2. Ramona definitely sounds like a very special lady.
    I can tell you all loved her dearly. I’m very sorry for the loss of your friend. Thank you sharing your stories with us.

  3. I knew Ramona online well before I knew her in person. Every day I read the Lipstick Chronicles blog and she was a frequent commenter. She was also a regular on our Working Stiffs blog along with some other Pennwriters and Sisters in Crime. I first met her in person at a Pennwriters conference. I was sitting alone and she came and sat with me. I don’t even remember what we talked about, but she told me she was glad she got to know me better. Ramona was all about other people. She was one of the most unselfish people I’d ever met.

  4. I was never fortunate enough to meet Ramona in person. Instead we met over the first Guppy anthology. I was the Guppy president at the time and Ramona graciously edited the book. She was amazing, funny, and always had a good story to hand.

    Years later I became a member of the morning sprint club. Which still starts my day. Even if writing does not ensue, the mindset is there and I’m grateful. I so regret not meeting her in person.

  5. I e-met Ramona in 2013 when I first discovered the mystery community. She gave me the simplest note on a synopsis that made all the difference. We connected on our mutual love of Cajun Country – she was a native, I was an observer. She was an amazing woman on every level. Before she left us, I shared my trick for making bookplates with her . I hope she got to make them.

    Buy her book. It’s exquisite.

    1. She always told me that I needed to get to know you better, Ellen, so we need to make that happen. i’ll hopefully be in Cali next year, or perhaps we can carve out some special time at Malice next year.
      Agree, her book is wonderful.
      xoxo, Cindy

  6. I’m so happy to see this that I’m crying. She loved her writing community and the Wickeds so much and she’d love this tribute. I miss her very much. This is a lovely and sweet post. Thanks, Wickeds.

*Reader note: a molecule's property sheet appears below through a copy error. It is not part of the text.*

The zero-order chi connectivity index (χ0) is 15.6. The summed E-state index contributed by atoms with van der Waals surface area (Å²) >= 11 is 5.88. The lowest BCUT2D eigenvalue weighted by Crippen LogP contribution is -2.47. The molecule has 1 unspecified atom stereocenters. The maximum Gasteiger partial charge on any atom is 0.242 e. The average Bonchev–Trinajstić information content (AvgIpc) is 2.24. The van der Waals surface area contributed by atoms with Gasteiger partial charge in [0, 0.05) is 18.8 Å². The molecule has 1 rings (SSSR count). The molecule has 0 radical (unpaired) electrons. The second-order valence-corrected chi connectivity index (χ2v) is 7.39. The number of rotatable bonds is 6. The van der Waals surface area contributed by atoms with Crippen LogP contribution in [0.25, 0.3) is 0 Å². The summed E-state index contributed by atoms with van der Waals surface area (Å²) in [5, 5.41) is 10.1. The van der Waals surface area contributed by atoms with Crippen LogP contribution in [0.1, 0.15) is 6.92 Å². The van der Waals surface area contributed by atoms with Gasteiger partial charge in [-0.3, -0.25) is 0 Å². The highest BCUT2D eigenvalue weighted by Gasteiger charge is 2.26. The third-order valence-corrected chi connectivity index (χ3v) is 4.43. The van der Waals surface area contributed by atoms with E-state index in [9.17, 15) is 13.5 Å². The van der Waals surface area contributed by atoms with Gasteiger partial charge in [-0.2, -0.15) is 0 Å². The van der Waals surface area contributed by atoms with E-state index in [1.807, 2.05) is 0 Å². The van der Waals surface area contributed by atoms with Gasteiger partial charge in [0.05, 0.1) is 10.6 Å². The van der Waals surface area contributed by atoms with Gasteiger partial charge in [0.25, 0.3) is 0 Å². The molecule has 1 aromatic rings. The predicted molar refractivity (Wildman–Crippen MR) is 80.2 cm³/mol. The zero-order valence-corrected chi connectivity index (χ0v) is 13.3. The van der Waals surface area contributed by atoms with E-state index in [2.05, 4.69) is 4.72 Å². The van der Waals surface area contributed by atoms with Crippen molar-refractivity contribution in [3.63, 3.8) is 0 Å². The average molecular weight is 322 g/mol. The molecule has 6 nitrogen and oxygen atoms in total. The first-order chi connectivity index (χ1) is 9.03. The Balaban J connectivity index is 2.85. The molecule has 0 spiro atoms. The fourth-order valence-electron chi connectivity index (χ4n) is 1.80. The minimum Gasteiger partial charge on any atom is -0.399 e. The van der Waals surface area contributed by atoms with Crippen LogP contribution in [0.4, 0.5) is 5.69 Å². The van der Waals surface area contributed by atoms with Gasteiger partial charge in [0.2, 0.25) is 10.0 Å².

7. I met Ramona in the late 90s when I joined SCBWI in Western Pennsylvania. I was going through a crucible in my life – appropriate for living in Pittsburgh, I suppose – with my younger sister struggling with cancer and my marriage crumbling while I was finding my voice as an author. She was there when I landed my first book contract, and larger than life as part of the writing retreats we’d go on in Greensburg. She’d won a work-in-progress grant and was working on a YA set in her beloved Louisiana. We bonded over “hot rocks” and “Specialman,” among other totems that inspired storytelling. And long evenings swapping tales of our travels.

    While I lost track of Ramona for many years after my sister died and I moved away, I found her again on Facebook and resumed a virtual friendship. We’d taken different paths: me deeply into nonfiction, her following her bliss of storytelling. She was one of those rare people who I “starred” on Facebook to be sure to see her every post. Her positive influence was infectious, including urging me on to finally finish a draft novel by tackling NaNoWriMo in 2018. I am grateful to be part of Ramona’s Sprint Club, and it keeps me motivated, even though she was the only one there that I knew in real life.